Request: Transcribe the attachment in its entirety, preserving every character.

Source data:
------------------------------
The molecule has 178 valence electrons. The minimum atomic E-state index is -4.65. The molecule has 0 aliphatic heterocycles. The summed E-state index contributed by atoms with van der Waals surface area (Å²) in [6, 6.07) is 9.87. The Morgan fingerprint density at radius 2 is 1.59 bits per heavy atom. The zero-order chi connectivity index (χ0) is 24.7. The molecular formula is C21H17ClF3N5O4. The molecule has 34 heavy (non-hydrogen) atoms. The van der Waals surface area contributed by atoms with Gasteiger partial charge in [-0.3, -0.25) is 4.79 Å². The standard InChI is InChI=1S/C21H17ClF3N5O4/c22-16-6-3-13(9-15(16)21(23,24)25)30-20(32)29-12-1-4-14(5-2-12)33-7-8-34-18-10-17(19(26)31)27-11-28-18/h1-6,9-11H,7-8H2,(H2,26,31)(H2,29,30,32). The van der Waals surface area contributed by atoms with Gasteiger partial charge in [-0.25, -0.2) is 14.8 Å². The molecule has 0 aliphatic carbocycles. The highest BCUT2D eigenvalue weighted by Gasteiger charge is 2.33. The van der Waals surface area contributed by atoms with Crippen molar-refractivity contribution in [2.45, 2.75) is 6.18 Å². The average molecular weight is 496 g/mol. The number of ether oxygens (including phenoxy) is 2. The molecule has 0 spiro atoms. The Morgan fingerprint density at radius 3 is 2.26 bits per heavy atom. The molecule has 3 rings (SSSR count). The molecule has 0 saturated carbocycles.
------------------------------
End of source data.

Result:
The molecule has 178 valence electrons. The minimum atomic E-state index is -4.65. The molecule has 0 aliphatic heterocycles. The summed E-state index contributed by atoms with van der Waals surface area (Å²) in [6, 6.07) is 9.87. The Morgan fingerprint density at radius 2 is 1.59 bits per heavy atom. The zero-order chi connectivity index (χ0) is 24.7. The molecular formula is C21H17ClF3N5O4. The molecule has 34 heavy (non-hydrogen) atoms. The van der Waals surface area contributed by atoms with Gasteiger partial charge in [-0.3, -0.25) is 4.79 Å². The standard InChI is InChI=1S/C21H17ClF3N5O4/c22-16-6-3-13(9-15(16)21(23,24)25)30-20(32)29-12-1-4-14(5-2-12)33-7-8-34-18-10-17(19(26)31)27-11-28-18/h1-6,9-11H,7-8H2,(H2,26,31)(H2,29,30,32). The van der Waals surface area contributed by atoms with Gasteiger partial charge in [-0.25, -0.2) is 14.8 Å². The molecule has 0 aliphatic carbocycles. The highest BCUT2D eigenvalue weighted by Gasteiger charge is 2.33. The van der Waals surface area contributed by atoms with Crippen molar-refractivity contribution in [2.45, 2.75) is 6.18 Å². The average molecular weight is 496 g/mol. The number of ether oxygens (including phenoxy) is 2. The molecule has 0 spiro atoms. The Morgan fingerprint density at radius 3 is 2.26 bits per heavy atom. The molecule has 3 rings (SSSR count). The molecule has 0 saturated carbocycles.